Yeah, that’s real super villain stuff. That’s a credible threat, folks.


2) Bird Man Meets Bird Girl

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Yeah, who doesn’t like a good old fashioned femme fatale style bad guy for your Rogues Gallery!?! Catwoman, Black Cat, someone to tempt our hero into doing naughty things. Well, we really don’t get one of those exactly in Birdman, but in this episode we get something close.

Okay, it’s not remotely close. Bird Girl is just a hypnotized pawn of this unfortunate looking scientist named Mentaur who looks like he hasn’t slept in weeks. Still, she’s one of the only female villains we get even if she eventually snaps out of it, makes a face turn by episode end, and helps Birdman overcome evil!

Plus it’s funny how she takes credit for all of Birdman’s victories at the beginning of the episode and he’s pretty flabbergasted by her impertinent cheek.


3) X the Eliminator


Okay, first off. That’s just an awesome name for a baddie! X THE ELIMINATOR!

Plus I don’t care what you say, hoods on bad guys are just scary looking. Throw in the fact that this guy is pretty much a mercenary like Taskmaster and does succeed in nearly killing Birdman once and for all, and you got yourself a grade “A” style villain that the whole family can loathe.

Plus, it’s revealed in this episode that there is a cargo van…yeah you heard me…a CARGO VAN…that moves stuff from Earth to Mars and back again. You think your delivery route sucks, just think of that commute time?!?

Boy, I wonder what kind of mileage that thing gets.


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Final Thoughts:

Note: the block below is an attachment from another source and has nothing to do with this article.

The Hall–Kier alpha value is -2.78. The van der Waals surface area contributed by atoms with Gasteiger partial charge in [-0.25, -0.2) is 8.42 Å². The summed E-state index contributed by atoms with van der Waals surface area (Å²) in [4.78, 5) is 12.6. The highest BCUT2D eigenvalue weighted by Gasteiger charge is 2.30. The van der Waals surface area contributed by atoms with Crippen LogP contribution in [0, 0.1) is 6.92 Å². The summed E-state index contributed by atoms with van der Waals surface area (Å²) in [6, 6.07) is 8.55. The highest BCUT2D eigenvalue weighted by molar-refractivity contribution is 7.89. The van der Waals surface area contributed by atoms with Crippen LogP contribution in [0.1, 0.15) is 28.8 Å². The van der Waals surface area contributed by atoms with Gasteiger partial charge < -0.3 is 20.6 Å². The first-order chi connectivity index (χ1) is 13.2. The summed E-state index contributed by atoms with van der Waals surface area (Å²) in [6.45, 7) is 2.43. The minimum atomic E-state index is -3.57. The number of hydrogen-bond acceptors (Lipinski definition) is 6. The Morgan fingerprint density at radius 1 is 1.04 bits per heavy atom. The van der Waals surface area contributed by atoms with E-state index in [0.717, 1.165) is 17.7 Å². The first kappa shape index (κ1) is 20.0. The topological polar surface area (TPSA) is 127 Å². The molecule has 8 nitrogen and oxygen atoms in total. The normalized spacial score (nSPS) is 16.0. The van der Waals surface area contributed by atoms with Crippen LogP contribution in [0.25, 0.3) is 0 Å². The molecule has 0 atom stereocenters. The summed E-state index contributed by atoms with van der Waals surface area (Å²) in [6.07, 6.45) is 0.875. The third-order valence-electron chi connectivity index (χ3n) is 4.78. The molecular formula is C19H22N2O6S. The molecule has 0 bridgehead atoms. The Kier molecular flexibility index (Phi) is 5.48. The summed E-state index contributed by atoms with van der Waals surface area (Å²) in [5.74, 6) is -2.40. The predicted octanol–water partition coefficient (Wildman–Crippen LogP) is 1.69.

Okay, here’s the scoop, kiddos. This is one of the licensed tie in books that is actually so much better in print than it ever was in its source material. Although some of my reading audience might have extremely fond memories of some of these characters (like I do with Birdman), for the most part, they are somewhat one dimensional relics of the past. Especially nowadays where the parody versions of some of these characters like Space Ghost and Birdman have become actually more well known and popular than the originals ever were.

But with Future Quest, because the writing is so crisp, the art so fluid and filled with wonder, that it actually breathes a considerable amount of new life into these old heroes and makes even the most jaded connoisseur (namely me) sit up and pay attention of what these characters are capable of.

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This is especially true given I also recently read another reinterpretation of the Space Ghost character for a previous blog and thought that it was somewhat of a failure. I’m now even doubly certain of that assessment given that other Space Ghost story lacked a lot of heart and warmth that Future Quest provided. This is a book aimed at the child that still lurks within us all and it plays on that nostalgic notion so well that even if you could care less about the source material, you will end up really loving this particular series!

Now…who wants me to write an entire blog recapping other Birdman episodes?!? Show of hands?!?

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Andy’s Read Pile Grade: B+